Though much of his background is based on oral history and tradition, Thomas Day is believed to have been born near Milton, North Carolina in either Halifax or Pittsylvania County. This son of free black mother Morning S. Day, was born in 1801, and his father is unknown.

On 27 November 1851 Thomas Day wrote his daughter: “I am perfectly satisfied regarding Milton – I came here to stay four years & am here 7 times four [28 years] I love the place no better no worse than [the] first day I came into it.” It can be inferred from this that Day arrived in Milton about 1823, and in 1827 when he was listed in tax records as a property owner.

He appears in a March 1, 1827 advertisement in the Milton Gazette & Roanoke Advertiser as “Thomas Day, Cabinet Maker” thanking his customers for the business received from them as well as hawking “a handsome supply of mahogany, walnut and stained furniture, the most fashionable and common bedsteads, etc.”

Prior to arriving in Milton, Day appears to be a 22-year-old trained and an apprenticed cabinetmaker, and only four years later has accumulated sufficient wealth to purchase property and a Milton business address.

Thomas married free black Aquila Wilson of Virginia in 1830, but could not bring her into North Carolina which in 1827 had forbid the immigration of free blacks into the State. This was the result of inflammatory anti-slavery rhetoric and publications emanating from the North – ironically from those whose neighbors and fathers had engaged in the transatlantic slave trade which no doubt brought Thomas Day’s ancestors in chains from Africa.

Day petitioned the North Carolina General Assembly to allow his wife to join him, and was supported in this by sixty-one white citizens who desired a special act on his behalf, noting him as “a free man of colour, of very fine character – an excellent mechanic, industrious, honest and sober in his habits – in the event of any disturbance amongst the Blacks, I should rely upon him with confidence upon a disclosure from him – as he is the owner of slaves as well as real estate.”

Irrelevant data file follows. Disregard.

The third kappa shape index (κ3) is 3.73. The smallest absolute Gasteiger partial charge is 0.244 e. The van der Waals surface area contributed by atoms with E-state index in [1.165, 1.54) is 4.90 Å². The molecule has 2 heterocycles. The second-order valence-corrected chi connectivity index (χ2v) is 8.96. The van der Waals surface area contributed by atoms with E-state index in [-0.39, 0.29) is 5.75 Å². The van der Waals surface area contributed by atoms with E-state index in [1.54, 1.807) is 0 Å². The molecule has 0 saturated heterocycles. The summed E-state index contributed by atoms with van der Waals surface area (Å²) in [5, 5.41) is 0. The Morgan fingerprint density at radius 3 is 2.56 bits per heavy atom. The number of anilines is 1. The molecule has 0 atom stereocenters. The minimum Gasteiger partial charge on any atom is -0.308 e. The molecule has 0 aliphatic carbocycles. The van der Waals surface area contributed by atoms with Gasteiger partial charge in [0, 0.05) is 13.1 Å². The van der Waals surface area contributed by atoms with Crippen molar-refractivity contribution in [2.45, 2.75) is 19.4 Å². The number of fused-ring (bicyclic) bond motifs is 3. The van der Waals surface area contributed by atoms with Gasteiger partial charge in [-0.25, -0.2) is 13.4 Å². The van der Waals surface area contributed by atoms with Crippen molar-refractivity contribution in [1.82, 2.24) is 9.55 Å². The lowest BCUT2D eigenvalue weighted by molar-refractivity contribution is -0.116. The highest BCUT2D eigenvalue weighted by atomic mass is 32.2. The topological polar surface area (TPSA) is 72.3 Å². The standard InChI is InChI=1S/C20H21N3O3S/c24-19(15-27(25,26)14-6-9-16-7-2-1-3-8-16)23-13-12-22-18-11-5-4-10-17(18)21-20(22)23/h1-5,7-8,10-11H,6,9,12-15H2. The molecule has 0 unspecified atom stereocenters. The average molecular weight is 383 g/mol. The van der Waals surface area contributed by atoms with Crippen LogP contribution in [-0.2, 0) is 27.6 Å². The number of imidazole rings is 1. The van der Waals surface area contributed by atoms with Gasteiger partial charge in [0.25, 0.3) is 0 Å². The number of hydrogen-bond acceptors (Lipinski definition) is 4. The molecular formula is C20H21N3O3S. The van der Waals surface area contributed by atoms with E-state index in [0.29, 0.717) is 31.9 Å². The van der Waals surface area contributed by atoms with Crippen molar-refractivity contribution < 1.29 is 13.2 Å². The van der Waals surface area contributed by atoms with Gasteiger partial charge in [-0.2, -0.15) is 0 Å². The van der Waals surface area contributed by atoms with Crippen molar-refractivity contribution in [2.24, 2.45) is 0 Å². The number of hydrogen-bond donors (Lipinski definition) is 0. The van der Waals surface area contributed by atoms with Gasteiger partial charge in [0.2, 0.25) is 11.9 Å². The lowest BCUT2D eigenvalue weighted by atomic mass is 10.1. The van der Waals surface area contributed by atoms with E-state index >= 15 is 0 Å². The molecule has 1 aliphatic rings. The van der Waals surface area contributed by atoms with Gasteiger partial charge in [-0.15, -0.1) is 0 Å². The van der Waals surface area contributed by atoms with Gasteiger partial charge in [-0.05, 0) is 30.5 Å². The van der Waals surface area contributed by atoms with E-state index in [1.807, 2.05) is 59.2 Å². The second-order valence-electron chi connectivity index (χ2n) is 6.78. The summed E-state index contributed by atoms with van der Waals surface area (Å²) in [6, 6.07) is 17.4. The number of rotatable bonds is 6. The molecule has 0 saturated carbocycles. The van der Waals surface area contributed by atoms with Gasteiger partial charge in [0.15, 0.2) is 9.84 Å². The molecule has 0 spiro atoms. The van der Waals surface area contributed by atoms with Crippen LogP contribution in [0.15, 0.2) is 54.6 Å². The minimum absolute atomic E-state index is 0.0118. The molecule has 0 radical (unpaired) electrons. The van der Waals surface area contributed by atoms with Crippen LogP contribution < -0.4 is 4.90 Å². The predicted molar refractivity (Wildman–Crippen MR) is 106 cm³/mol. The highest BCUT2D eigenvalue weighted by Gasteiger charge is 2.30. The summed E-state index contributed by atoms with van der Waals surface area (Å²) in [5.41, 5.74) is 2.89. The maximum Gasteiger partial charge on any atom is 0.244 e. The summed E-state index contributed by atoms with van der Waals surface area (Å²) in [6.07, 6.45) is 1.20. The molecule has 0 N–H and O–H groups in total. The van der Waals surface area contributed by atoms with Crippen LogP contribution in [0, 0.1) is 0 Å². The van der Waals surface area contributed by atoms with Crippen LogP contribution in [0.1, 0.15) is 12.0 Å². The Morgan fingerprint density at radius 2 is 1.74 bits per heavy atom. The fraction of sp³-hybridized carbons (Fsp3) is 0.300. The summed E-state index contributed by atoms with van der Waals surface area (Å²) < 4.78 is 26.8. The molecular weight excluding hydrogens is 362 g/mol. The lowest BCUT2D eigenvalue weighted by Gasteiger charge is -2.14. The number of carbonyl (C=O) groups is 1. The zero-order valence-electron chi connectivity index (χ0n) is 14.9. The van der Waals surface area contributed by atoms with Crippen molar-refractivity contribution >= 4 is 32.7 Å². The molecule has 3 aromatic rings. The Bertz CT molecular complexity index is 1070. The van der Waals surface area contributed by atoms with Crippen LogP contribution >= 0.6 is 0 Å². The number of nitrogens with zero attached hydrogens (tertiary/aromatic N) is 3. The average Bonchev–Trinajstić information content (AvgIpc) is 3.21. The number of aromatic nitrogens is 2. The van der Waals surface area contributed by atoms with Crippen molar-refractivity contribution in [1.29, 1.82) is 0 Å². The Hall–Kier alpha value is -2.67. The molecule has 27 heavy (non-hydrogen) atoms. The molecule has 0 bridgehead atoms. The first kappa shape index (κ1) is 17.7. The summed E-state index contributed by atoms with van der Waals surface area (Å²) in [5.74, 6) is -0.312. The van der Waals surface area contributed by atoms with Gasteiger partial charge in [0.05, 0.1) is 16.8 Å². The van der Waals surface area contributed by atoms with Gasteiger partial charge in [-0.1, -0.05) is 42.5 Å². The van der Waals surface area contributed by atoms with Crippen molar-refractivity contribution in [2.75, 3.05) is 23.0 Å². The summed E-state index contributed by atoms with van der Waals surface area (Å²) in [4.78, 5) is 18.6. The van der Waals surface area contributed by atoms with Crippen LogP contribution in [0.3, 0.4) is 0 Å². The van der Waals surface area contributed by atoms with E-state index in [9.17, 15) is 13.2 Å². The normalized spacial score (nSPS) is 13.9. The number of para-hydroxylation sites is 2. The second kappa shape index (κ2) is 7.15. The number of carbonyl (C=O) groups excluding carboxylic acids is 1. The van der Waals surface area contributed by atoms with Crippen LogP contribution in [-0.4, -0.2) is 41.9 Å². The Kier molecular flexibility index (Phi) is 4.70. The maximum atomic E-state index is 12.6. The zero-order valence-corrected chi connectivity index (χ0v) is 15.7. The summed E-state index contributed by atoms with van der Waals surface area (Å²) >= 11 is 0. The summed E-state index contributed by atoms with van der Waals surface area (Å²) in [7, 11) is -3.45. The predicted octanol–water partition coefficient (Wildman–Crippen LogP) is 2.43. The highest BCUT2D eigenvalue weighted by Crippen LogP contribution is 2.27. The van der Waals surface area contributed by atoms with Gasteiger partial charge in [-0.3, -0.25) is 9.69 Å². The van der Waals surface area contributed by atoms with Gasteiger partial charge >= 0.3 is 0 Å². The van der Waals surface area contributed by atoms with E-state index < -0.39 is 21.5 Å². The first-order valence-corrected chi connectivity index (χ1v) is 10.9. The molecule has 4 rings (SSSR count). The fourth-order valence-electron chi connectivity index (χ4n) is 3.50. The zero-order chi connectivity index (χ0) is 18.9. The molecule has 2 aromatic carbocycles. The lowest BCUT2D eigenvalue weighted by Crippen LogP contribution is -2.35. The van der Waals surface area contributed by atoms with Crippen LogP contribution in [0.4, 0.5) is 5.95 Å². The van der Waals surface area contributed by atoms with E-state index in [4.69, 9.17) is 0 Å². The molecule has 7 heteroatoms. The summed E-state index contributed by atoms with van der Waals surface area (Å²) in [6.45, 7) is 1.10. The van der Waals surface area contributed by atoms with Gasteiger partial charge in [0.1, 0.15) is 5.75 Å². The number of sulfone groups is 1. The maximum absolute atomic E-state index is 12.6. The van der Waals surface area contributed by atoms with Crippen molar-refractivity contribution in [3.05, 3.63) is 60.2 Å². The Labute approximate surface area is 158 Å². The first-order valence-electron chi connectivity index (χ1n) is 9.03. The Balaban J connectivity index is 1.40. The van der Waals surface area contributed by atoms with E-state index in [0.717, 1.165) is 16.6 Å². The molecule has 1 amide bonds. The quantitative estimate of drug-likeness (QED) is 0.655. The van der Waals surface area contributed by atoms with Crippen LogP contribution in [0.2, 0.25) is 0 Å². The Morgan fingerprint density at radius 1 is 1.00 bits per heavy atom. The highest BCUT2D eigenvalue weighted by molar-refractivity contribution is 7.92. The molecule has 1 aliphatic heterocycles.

On the eve of war in 1861 Day was a free black who owned three slaves and also trained white apprentices in the art of cabinetmaking. Other free black owners of slaves were Catherine Stanly of nearby Craven County with 7 black slaves, Henry Vaughn of Hertford County with 1 slave, Thomas Jones of Anson County with 5 slaves, E.H. Revel of Cleveland County and Will Evans of Granville County with 2 slaves each – and in Franklin County Thomas Blacknall owned 3 slaves and John Hogwood owned 1 slave. The 1830 census showed many more free black owners of slaves.

Thomas Day was a member of Milton’s predominantly white Presbyterian Church, and sat in a front bench that he had hand-carved. In 1841 he and his wife became full members of this Church.  Day counted among his clients Attorney General Romulus M. Saunders, later United States minister to Spain, and Governor David Settle Reid. His carved furniture for the Governor’s mansion in Raleigh, it is said, was rejected due to its high cost.

Sources: The Free Negro in North Carolina, 1790-1860, John Hope Franklin, UNC Press, 1943. Dictionary of NC History, Vol. 2, William S. Powell, UNC Press, 1986.